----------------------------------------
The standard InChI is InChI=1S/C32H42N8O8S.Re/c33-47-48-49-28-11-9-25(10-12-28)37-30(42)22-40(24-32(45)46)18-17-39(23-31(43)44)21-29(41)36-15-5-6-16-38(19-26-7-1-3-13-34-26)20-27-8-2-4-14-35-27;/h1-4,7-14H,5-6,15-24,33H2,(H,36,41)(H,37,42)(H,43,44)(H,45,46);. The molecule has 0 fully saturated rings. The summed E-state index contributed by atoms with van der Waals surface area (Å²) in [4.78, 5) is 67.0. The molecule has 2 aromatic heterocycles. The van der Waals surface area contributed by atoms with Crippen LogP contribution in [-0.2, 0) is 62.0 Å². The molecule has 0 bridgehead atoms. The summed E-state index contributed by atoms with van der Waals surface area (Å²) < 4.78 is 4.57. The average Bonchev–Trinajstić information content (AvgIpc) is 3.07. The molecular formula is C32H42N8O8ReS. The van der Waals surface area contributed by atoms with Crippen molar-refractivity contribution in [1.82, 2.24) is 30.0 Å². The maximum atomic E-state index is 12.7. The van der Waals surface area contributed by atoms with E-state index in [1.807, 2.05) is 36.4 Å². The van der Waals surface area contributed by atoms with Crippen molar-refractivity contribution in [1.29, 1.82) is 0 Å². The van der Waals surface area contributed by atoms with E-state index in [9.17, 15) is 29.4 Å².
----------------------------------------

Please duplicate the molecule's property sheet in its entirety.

The standard InChI is InChI=1S/C32H42N8O8S.Re/c33-47-48-49-28-11-9-25(10-12-28)37-30(42)22-40(24-32(45)46)18-17-39(23-31(43)44)21-29(41)36-15-5-6-16-38(19-26-7-1-3-13-34-26)20-27-8-2-4-14-35-27;/h1-4,7-14H,5-6,15-24,33H2,(H,36,41)(H,37,42)(H,43,44)(H,45,46);. The molecule has 0 fully saturated rings. The summed E-state index contributed by atoms with van der Waals surface area (Å²) in [4.78, 5) is 67.0. The molecule has 2 aromatic heterocycles. The van der Waals surface area contributed by atoms with Crippen LogP contribution in [-0.2, 0) is 62.0 Å². The molecule has 0 bridgehead atoms. The summed E-state index contributed by atoms with van der Waals surface area (Å²) < 4.78 is 4.57. The average Bonchev–Trinajstić information content (AvgIpc) is 3.07. The molecular formula is C32H42N8O8ReS. The van der Waals surface area contributed by atoms with Crippen molar-refractivity contribution in [1.82, 2.24) is 30.0 Å². The maximum atomic E-state index is 12.7. The van der Waals surface area contributed by atoms with E-state index in [1.807, 2.05) is 36.4 Å². The van der Waals surface area contributed by atoms with Crippen molar-refractivity contribution in [1.29, 1.82) is 0 Å². The van der Waals surface area contributed by atoms with E-state index in [9.17, 15) is 29.4 Å².